Not all cataracts require surgery. Very small cataracts, or incipient cataracts, are difficult to find without magnification. They take up less than 15% of the lens and so they may not affect vision as much as an immature cataract (more than 15% of the lens is affected but the retina is still visible) or a mature cataract, which takes up the entire lens1. Cataracts can greatly impair vision and can cause inflammation within the eye that can progress to glaucoma, which can be painful. Sometimes medicated anti-inflammatory eye drops can help cataract sufferers, but with advanced cataracts, surgical removal is recommended.
Ophthalmologists need to check if the dog’s retina is healthy in order to determine if they will be a good candidate for cataract surgery. This kind of surgery will not restore vision if the retina is damaged. Two kinds of tests are performed: an eye ultrasound exam and an electroretinogram (ERG), which looks at the electrical activity of the retina, like how an EKG looks at the electrical activity of the heart.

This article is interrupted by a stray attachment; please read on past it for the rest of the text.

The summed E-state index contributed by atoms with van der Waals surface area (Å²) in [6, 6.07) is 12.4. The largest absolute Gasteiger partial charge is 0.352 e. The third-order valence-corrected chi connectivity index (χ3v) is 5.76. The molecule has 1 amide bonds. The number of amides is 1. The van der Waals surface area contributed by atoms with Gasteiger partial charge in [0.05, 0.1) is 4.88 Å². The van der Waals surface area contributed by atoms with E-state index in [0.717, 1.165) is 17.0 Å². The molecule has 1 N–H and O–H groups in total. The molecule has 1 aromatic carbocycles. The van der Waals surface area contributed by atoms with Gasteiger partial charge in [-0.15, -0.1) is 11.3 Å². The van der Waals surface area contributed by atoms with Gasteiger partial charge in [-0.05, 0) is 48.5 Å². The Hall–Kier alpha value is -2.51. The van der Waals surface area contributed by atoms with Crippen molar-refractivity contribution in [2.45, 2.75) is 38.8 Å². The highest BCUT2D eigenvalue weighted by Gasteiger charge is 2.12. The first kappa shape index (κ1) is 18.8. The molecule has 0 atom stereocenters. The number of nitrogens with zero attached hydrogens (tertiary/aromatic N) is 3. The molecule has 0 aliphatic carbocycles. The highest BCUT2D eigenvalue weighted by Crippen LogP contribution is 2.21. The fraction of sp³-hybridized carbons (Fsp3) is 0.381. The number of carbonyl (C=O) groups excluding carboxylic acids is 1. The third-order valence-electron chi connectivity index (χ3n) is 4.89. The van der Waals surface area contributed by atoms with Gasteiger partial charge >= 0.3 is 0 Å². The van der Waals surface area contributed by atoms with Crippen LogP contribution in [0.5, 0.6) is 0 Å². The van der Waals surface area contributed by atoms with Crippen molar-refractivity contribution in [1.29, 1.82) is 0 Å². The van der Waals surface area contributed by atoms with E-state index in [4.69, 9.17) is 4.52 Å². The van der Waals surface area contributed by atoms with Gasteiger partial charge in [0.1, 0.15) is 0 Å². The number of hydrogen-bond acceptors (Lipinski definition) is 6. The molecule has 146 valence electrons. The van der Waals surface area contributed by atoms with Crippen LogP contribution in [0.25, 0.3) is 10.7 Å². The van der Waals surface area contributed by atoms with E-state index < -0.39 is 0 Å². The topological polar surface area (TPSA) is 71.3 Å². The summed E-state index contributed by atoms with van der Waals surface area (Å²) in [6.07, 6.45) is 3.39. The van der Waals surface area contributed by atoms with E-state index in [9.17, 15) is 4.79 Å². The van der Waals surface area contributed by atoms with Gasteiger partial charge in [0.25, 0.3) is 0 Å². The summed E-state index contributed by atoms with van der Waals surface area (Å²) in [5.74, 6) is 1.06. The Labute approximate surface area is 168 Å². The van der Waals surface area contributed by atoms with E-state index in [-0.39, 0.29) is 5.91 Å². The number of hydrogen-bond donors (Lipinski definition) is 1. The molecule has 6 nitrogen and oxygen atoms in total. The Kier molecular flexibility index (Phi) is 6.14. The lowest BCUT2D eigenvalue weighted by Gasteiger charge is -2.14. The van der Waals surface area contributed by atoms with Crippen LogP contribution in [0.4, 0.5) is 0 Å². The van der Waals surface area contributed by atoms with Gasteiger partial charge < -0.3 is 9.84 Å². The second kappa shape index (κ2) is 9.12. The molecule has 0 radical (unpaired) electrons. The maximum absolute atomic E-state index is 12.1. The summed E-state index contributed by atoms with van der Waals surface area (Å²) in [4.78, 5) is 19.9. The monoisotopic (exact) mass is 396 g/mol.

Cataract surgery for dogs is performed under general anesthesia because the eye needs to perfectly still for the procedure. A small incision is made into the eye, and then an ultrasonic handpiece is inserted into the incision. The handpiece is roughly the size of a ballpoint pen. It is used to break the cataract into pieces and then remove them from inside of the eye. This technique is called phacoemulsification.
Once the cataract fragments are removed, an artificial lens is then implanted inside of the eye and the incision is sutured closed. Cataract surgery is often performed on an outpatient basis, and so it is likely that the patient will go home on the same day. Most cataract surgeries have a 95% success rate, and the majority have their vision restored almost immediately3.